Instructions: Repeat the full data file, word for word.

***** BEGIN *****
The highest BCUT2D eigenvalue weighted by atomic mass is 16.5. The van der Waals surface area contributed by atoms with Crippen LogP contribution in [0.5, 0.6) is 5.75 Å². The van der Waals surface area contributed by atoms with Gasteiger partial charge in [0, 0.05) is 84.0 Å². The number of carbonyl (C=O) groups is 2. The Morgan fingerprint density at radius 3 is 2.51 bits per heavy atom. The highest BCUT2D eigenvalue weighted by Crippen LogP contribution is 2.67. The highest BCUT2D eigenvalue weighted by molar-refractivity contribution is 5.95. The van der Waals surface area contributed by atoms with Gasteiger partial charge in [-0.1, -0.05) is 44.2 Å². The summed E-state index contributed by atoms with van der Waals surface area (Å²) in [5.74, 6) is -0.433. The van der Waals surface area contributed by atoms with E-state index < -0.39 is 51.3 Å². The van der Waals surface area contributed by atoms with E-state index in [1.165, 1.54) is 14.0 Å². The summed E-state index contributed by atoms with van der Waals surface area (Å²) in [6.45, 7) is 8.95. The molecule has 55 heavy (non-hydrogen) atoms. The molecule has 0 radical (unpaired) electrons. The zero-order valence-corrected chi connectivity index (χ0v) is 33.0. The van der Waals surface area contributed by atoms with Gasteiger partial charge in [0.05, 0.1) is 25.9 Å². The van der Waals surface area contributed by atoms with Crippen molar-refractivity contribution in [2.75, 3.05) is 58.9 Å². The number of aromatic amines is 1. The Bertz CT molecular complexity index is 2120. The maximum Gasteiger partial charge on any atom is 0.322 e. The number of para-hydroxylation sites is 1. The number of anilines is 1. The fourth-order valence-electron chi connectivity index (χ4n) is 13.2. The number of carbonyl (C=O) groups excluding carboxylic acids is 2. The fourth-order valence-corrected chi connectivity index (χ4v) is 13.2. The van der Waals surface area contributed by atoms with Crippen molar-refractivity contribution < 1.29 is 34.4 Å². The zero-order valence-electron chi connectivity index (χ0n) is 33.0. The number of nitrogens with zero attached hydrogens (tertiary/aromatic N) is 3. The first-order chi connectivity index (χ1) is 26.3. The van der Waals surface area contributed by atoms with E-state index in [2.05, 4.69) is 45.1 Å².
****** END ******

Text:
The highest BCUT2D eigenvalue weighted by atomic mass is 16.5. The van der Waals surface area contributed by atoms with Crippen LogP contribution in [0.5, 0.6) is 5.75 Å². The van der Waals surface area contributed by atoms with Gasteiger partial charge in [0, 0.05) is 84.0 Å². The number of carbonyl (C=O) groups is 2. The Morgan fingerprint density at radius 3 is 2.51 bits per heavy atom. The highest BCUT2D eigenvalue weighted by Crippen LogP contribution is 2.67. The highest BCUT2D eigenvalue weighted by molar-refractivity contribution is 5.95. The van der Waals surface area contributed by atoms with Gasteiger partial charge in [-0.1, -0.05) is 44.2 Å². The summed E-state index contributed by atoms with van der Waals surface area (Å²) in [5.74, 6) is -0.433. The van der Waals surface area contributed by atoms with E-state index < -0.39 is 51.3 Å². The van der Waals surface area contributed by atoms with E-state index in [1.165, 1.54) is 14.0 Å². The summed E-state index contributed by atoms with van der Waals surface area (Å²) in [6.45, 7) is 8.95. The molecule has 55 heavy (non-hydrogen) atoms. The molecule has 0 radical (unpaired) electrons. The zero-order valence-corrected chi connectivity index (χ0v) is 33.0. The van der Waals surface area contributed by atoms with Gasteiger partial charge in [0.05, 0.1) is 25.9 Å². The van der Waals surface area contributed by atoms with Crippen molar-refractivity contribution in [2.75, 3.05) is 58.9 Å². The number of aromatic amines is 1. The Bertz CT molecular complexity index is 2120. The maximum Gasteiger partial charge on any atom is 0.322 e. The number of para-hydroxylation sites is 1. The number of anilines is 1. The fourth-order valence-electron chi connectivity index (χ4n) is 13.2. The number of carbonyl (C=O) groups excluding carboxylic acids is 2. The fourth-order valence-corrected chi connectivity index (χ4v) is 13.2. The van der Waals surface area contributed by atoms with Crippen molar-refractivity contribution < 1.29 is 34.4 Å². The zero-order valence-electron chi connectivity index (χ0n) is 33.0. The number of nitrogens with zero attached hydrogens (tertiary/aromatic N) is 3. The first-order chi connectivity index (χ1) is 26.3. The van der Waals surface area contributed by atoms with E-state index in [2.05, 4.69) is 45.1 Å².